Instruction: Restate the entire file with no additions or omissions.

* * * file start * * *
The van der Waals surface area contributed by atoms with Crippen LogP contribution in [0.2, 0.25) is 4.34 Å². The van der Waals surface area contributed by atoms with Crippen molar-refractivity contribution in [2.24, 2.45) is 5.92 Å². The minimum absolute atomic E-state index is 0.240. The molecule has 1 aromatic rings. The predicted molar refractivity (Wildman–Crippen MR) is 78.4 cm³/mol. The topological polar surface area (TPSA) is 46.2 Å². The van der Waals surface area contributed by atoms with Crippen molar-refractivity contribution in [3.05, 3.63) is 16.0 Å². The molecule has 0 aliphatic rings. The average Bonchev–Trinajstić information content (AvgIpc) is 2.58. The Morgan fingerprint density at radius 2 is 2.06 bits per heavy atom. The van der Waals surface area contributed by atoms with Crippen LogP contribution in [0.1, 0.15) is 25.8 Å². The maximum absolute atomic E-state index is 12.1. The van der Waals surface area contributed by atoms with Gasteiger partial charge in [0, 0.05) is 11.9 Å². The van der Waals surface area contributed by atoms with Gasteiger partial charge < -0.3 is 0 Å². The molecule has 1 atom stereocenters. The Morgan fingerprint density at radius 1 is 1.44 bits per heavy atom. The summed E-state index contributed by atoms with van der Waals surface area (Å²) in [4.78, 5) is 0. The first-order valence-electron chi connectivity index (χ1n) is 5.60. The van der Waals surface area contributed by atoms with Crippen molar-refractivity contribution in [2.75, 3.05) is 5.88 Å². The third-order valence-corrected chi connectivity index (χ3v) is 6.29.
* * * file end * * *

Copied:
The van der Waals surface area contributed by atoms with Crippen LogP contribution in [0.2, 0.25) is 4.34 Å². The van der Waals surface area contributed by atoms with Crippen molar-refractivity contribution in [2.24, 2.45) is 5.92 Å². The minimum absolute atomic E-state index is 0.240. The molecule has 1 aromatic rings. The predicted molar refractivity (Wildman–Crippen MR) is 78.4 cm³/mol. The topological polar surface area (TPSA) is 46.2 Å². The van der Waals surface area contributed by atoms with Crippen molar-refractivity contribution in [3.05, 3.63) is 16.0 Å². The molecule has 0 aliphatic rings. The average Bonchev–Trinajstić information content (AvgIpc) is 2.58. The Morgan fingerprint density at radius 2 is 2.06 bits per heavy atom. The van der Waals surface area contributed by atoms with Crippen LogP contribution in [0.1, 0.15) is 25.8 Å². The maximum absolute atomic E-state index is 12.1. The van der Waals surface area contributed by atoms with Gasteiger partial charge in [0, 0.05) is 11.9 Å². The van der Waals surface area contributed by atoms with Gasteiger partial charge < -0.3 is 0 Å². The molecule has 1 atom stereocenters. The Morgan fingerprint density at radius 1 is 1.44 bits per heavy atom. The summed E-state index contributed by atoms with van der Waals surface area (Å²) in [4.78, 5) is 0. The first-order valence-electron chi connectivity index (χ1n) is 5.60. The van der Waals surface area contributed by atoms with Crippen molar-refractivity contribution in [2.75, 3.05) is 5.88 Å². The third-order valence-corrected chi connectivity index (χ3v) is 6.29.